I then left, looking for the second historical cemetery, the wonderfully named Quaker's Acre Cemetery. This actually proved harder than the first to find, requiring me to make several trips up and down a hill and around a block before seeing a small, old sign mentioning a Quaker Cemetery, timidly placed next to a car mechanic's garage. Thankful at the chase being over, I walked up the small path and...it was even more innocuous than the first cemetery. Smaller, and with even less evidence that anyone was buried there. There were just a couple benches where you could sit and reflect, with some guy on there now, reflecting on his rice and curry lunch. Needless to say, I was a tad disappointed with these cemeteries. Not in the sense that I think they're bad in any way, mind you, but more that I had set myself up.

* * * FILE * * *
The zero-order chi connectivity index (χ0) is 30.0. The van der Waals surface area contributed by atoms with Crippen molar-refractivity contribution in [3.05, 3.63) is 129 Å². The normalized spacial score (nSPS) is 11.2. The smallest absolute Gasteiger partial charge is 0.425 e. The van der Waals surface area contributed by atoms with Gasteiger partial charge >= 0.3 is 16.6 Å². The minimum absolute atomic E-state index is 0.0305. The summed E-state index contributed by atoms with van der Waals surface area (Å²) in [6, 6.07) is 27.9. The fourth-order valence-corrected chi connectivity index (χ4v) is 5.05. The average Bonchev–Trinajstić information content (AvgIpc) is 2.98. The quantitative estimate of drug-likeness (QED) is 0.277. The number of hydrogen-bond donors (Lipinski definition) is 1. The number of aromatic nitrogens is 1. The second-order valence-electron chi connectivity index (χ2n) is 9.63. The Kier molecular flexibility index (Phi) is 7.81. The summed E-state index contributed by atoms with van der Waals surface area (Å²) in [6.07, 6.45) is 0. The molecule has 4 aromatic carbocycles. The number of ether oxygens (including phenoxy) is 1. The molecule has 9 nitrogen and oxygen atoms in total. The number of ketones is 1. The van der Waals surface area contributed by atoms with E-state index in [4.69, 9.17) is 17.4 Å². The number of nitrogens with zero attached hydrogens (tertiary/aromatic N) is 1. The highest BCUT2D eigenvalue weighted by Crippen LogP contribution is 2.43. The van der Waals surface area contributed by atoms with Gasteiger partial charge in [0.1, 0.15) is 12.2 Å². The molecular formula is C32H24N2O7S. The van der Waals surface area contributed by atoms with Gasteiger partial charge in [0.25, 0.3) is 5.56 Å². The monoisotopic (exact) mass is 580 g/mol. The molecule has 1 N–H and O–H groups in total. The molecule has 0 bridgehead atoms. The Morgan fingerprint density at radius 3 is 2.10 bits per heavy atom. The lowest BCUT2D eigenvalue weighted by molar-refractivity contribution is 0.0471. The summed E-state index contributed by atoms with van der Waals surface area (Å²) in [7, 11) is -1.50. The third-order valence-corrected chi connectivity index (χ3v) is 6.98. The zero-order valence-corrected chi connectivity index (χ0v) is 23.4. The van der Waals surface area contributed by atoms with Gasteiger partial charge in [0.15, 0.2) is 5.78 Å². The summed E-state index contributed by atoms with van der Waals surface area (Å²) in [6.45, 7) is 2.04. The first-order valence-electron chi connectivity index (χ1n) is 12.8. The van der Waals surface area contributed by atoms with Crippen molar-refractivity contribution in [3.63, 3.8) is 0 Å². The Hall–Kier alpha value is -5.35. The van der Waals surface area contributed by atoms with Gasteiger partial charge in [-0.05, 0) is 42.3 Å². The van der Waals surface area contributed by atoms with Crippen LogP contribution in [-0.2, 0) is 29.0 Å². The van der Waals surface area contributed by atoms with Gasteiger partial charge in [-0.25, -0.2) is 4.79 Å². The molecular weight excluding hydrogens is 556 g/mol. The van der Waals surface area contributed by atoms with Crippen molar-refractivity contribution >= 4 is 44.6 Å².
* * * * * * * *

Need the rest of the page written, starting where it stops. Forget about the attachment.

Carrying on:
It was around 1pm or so, so I decided to have lunch. By no likely coincidence, there was a McDonald's near the cemetery, and I had noticed before that, even though I had already tried their Kiwibrurger, there was another item being advertised. "The Kiwi Legend is Back," the signs said (I'm assuming it's their equivalent to the McRib). It was the Georgie Pie, which I assumed was maybe a lamb pie, or something. Anyway, to fully commit to My Disgusting Quest™, I had to have it. So, I went in and ordered one. I also saw a sign for "Cheesy Macaroni Snacks" (fried triangles of macaroni and cheese), so I had to get that as well. As for a verdict, any credit I can give McDonald's for their Kiwiburger has just gone down the drain with these train wrecks. I kind of expected the fried mac&cheese to be bad, but the pie was just mince and cheese, both of which were horribly processed to a goo. I mean, it's no McFondue, but it made me happy that there are Subway's here.